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Jacob Berkowitz is an author and playwright in Almonte, Ont. He is the writer-in-virtual-residence at the University of Ottawa’s Institute for Science, Society and Policy.

As parents worry about the school lessons kids have missed because of the pandemic, there’s one dinner conversation about COVID-19 that can make-up for any lost science lessons. Talk about all the uncertainty and doubt, from changing rules about wearing masks to efforts to create a vaccine. Explain that what we’re living through is science in action.

Because, if your kids come out of this pandemic knowing in their bones that science is as much about what we currently don’t know, as what we do, it will be the most important science lesson of their lives.

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If this feels counterintuitive, it’s because most of us leave high school, and any study of science, with a fundamentally skewed vision of science’s nature. We tend to think of science as a noun, as facts in textbooks, but not also as a verb, as the doing of research. This is a crucial difference.

The word “science” comes from a Latin root for “to know.” Yet on the way to knowing, science is ultimately about the right, responsibility and challenge of living with doubt. As Albert Einstein quipped, “If we knew what it was we were doing, it would not be called research.”

The reason we call the period in Europe around 1600 the Scientific Revolution is exactly because it was an intellectual rebellion against the primacy of received knowledge from the church or the ancient Greek and Roman philosophers such as Aristotle. The first scientists, such as Galileo, were fundamentally heretics (from the Greek, “to choose”) because they asserted that the nature of reality could be perceived by individuals in the present through careful experimentation and observation.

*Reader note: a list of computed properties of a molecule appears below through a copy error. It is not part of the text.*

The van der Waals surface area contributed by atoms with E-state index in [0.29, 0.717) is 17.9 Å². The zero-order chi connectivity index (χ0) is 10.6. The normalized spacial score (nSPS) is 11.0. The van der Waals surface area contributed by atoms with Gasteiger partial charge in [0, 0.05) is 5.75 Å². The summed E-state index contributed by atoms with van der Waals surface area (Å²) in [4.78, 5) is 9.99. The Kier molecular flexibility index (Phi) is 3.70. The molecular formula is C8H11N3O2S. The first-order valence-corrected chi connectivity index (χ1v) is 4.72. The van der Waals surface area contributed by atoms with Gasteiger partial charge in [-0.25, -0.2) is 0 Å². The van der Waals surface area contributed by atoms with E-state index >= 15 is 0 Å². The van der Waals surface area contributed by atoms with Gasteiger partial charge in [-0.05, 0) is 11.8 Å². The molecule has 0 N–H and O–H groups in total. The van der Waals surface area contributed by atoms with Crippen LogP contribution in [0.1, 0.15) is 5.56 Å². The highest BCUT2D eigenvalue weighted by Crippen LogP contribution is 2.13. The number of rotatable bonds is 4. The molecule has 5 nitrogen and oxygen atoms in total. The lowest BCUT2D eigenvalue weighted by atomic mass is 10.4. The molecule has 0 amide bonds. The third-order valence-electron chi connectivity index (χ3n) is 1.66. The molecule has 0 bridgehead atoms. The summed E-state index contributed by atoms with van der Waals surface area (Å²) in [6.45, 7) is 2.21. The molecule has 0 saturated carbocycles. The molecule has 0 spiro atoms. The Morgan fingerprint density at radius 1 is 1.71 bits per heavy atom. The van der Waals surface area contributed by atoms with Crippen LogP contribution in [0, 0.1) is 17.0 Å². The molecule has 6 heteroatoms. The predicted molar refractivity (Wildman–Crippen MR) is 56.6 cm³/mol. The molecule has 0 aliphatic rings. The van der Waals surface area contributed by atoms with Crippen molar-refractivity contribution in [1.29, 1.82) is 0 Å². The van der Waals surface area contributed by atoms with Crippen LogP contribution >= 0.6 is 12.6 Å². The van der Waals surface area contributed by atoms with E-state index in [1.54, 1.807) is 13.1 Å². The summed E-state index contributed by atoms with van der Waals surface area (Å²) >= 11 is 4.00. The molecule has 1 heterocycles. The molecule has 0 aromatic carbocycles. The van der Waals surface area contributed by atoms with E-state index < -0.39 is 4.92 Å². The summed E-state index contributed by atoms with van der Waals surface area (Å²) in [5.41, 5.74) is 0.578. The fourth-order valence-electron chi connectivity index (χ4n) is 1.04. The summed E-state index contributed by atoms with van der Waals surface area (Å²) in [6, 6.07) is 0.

But what gives science its power as a way of knowing is that it’s collective knowing – it’s the facts that we can collectively agree on through repeated experimentation and observation. It’s why Britain’s Royal Society (the world’s oldest science club) has the motto Nullius in verba, Latin for “take nobody’s word for it.” This isn’t about being bull-headed and arrogant, it’s because scientists know that while the truth is out there, it is more often than not incredibly difficult to figure out.

No more so than when it comes to understanding the human body – we can’t stop time, take a person apart, see how all the bits work and then put a living body back together again. So we do our best with medicine, whose track record, the editor of the distinguished British Medical Journal wrote in 2003, “is mostly a history of ineffective and often dangerous treatments.”

Last week, the first made-in-Canada vaccine trial started in Canada, one of more than 165 separate research efforts around the world to develop a vaccine against SARS-CoV-2, the virus that causes COVID-19. Why so many? Why not a single, massive effort? Because no one (from the smartest graduate student to Nobel laureates) knows which of the 165 approaches will work. Or if any of them will. Or if one will provide only temporary immunity.

Yet, as science itself has become the establishment, we have come to expect nearly divine and instantaneous levels of knowledge from the priests of science on any topic. This is especially true in the context of politics and public health. Politicians naturally want to appear definitive and in control and the best ones during this pandemic have managed to convey both calm and hope, while acknowledging doubts and the necessity to develop policy on the fly using the latest and best – but imperfect – evidence.

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This is why the pandemic, for all the confusion and suffering, is the ultimate teachable science moment. Science is the best intellectual tool we have for dealing with COVID-19. But it’s not magic. Talking with our kids, we can acknowledge the vaccine hopes, the changing mask rules, the uncertainty and share that this is what it is to be human, seeking to know in a complex, mysterious world.

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